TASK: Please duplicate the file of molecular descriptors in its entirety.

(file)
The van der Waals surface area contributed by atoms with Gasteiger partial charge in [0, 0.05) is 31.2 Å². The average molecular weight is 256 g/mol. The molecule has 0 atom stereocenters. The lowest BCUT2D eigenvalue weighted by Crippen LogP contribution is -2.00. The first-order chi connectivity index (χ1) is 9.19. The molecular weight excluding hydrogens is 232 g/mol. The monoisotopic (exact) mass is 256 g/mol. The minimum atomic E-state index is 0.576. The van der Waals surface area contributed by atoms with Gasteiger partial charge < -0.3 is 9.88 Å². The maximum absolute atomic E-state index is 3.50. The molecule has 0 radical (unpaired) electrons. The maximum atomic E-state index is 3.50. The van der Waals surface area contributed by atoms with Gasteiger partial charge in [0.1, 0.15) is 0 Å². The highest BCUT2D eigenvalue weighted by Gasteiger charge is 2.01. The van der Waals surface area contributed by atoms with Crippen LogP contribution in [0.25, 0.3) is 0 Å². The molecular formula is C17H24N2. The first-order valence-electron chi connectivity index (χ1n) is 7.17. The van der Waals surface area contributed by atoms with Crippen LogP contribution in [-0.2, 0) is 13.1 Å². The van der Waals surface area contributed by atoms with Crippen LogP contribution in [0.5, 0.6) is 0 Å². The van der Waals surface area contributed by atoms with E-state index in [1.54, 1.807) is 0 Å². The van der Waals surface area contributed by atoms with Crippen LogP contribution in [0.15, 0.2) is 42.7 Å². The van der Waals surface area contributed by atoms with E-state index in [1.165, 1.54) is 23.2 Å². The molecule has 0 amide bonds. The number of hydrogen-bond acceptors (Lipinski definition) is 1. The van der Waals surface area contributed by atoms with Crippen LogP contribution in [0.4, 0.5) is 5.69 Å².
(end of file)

The van der Waals surface area contributed by atoms with Gasteiger partial charge in [0, 0.05) is 31.2 Å². The average molecular weight is 256 g/mol. The molecule has 0 atom stereocenters. The lowest BCUT2D eigenvalue weighted by Crippen LogP contribution is -2.00. The first-order chi connectivity index (χ1) is 9.19. The molecular weight excluding hydrogens is 232 g/mol. The monoisotopic (exact) mass is 256 g/mol. The minimum atomic E-state index is 0.576. The van der Waals surface area contributed by atoms with Gasteiger partial charge < -0.3 is 9.88 Å². The maximum absolute atomic E-state index is 3.50. The molecule has 0 radical (unpaired) electrons. The maximum atomic E-state index is 3.50. The van der Waals surface area contributed by atoms with Gasteiger partial charge in [0.1, 0.15) is 0 Å². The highest BCUT2D eigenvalue weighted by Gasteiger charge is 2.01. The van der Waals surface area contributed by atoms with Crippen LogP contribution in [0.25, 0.3) is 0 Å². The molecular formula is C17H24N2. The first-order valence-electron chi connectivity index (χ1n) is 7.17. The van der Waals surface area contributed by atoms with Crippen LogP contribution in [-0.2, 0) is 13.1 Å². The van der Waals surface area contributed by atoms with Crippen LogP contribution in [0.5, 0.6) is 0 Å². The van der Waals surface area contributed by atoms with E-state index in [1.54, 1.807) is 0 Å². The van der Waals surface area contributed by atoms with Crippen LogP contribution in [0.15, 0.2) is 42.7 Å². The van der Waals surface area contributed by atoms with E-state index in [1.165, 1.54) is 23.2 Å². The molecule has 0 amide bonds. The number of hydrogen-bond acceptors (Lipinski definition) is 1. The van der Waals surface area contributed by atoms with Crippen LogP contribution in [0.4, 0.5) is 5.69 Å².